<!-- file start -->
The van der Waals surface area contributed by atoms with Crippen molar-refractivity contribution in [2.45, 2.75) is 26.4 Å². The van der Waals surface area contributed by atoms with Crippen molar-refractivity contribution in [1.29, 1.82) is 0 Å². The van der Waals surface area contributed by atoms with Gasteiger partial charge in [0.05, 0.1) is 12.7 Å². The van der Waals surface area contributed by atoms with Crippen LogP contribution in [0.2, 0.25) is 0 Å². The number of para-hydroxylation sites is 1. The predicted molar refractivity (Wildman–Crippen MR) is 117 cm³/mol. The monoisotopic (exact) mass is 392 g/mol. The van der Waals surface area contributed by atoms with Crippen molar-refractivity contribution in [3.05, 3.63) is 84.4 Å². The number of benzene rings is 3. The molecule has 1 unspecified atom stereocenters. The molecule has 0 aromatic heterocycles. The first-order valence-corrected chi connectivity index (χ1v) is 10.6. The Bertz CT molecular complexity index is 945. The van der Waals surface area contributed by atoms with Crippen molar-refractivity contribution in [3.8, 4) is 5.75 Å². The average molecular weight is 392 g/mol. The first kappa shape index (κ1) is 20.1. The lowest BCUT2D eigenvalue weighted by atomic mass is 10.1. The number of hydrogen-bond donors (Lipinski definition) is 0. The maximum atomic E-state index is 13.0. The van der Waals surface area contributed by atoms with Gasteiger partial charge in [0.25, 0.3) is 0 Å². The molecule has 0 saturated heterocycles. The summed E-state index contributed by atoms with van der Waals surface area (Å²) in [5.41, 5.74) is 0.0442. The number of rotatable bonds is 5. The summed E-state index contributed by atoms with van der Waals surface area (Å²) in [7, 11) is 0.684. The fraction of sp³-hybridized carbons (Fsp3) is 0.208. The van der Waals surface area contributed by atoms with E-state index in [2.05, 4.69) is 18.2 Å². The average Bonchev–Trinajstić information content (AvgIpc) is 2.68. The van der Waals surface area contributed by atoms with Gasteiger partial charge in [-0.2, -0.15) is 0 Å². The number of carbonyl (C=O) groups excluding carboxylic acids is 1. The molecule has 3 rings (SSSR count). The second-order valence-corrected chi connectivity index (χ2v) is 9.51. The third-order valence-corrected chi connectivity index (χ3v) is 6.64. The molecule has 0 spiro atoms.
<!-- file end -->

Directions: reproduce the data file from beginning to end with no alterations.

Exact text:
The van der Waals surface area contributed by atoms with Crippen molar-refractivity contribution in [2.45, 2.75) is 26.4 Å². The van der Waals surface area contributed by atoms with Crippen molar-refractivity contribution in [1.29, 1.82) is 0 Å². The van der Waals surface area contributed by atoms with Gasteiger partial charge in [0.05, 0.1) is 12.7 Å². The van der Waals surface area contributed by atoms with Crippen LogP contribution in [0.2, 0.25) is 0 Å². The number of para-hydroxylation sites is 1. The predicted molar refractivity (Wildman–Crippen MR) is 117 cm³/mol. The monoisotopic (exact) mass is 392 g/mol. The van der Waals surface area contributed by atoms with Crippen molar-refractivity contribution in [3.05, 3.63) is 84.4 Å². The number of benzene rings is 3. The molecule has 1 unspecified atom stereocenters. The molecule has 0 aromatic heterocycles. The first-order valence-corrected chi connectivity index (χ1v) is 10.6. The Bertz CT molecular complexity index is 945. The van der Waals surface area contributed by atoms with Crippen molar-refractivity contribution in [3.8, 4) is 5.75 Å². The average molecular weight is 392 g/mol. The first kappa shape index (κ1) is 20.1. The lowest BCUT2D eigenvalue weighted by atomic mass is 10.1. The number of hydrogen-bond donors (Lipinski definition) is 0. The maximum atomic E-state index is 13.0. The van der Waals surface area contributed by atoms with Gasteiger partial charge in [0.25, 0.3) is 0 Å². The molecule has 0 saturated heterocycles. The summed E-state index contributed by atoms with van der Waals surface area (Å²) in [5.41, 5.74) is 0.0442. The number of rotatable bonds is 5. The summed E-state index contributed by atoms with van der Waals surface area (Å²) in [7, 11) is 0.684. The fraction of sp³-hybridized carbons (Fsp3) is 0.208. The van der Waals surface area contributed by atoms with E-state index in [2.05, 4.69) is 18.2 Å². The average Bonchev–Trinajstić information content (AvgIpc) is 2.68. The van der Waals surface area contributed by atoms with Gasteiger partial charge in [-0.2, -0.15) is 0 Å². The number of carbonyl (C=O) groups excluding carboxylic acids is 1. The molecule has 3 rings (SSSR count). The second-order valence-corrected chi connectivity index (χ2v) is 9.51. The third-order valence-corrected chi connectivity index (χ3v) is 6.64. The molecule has 0 spiro atoms.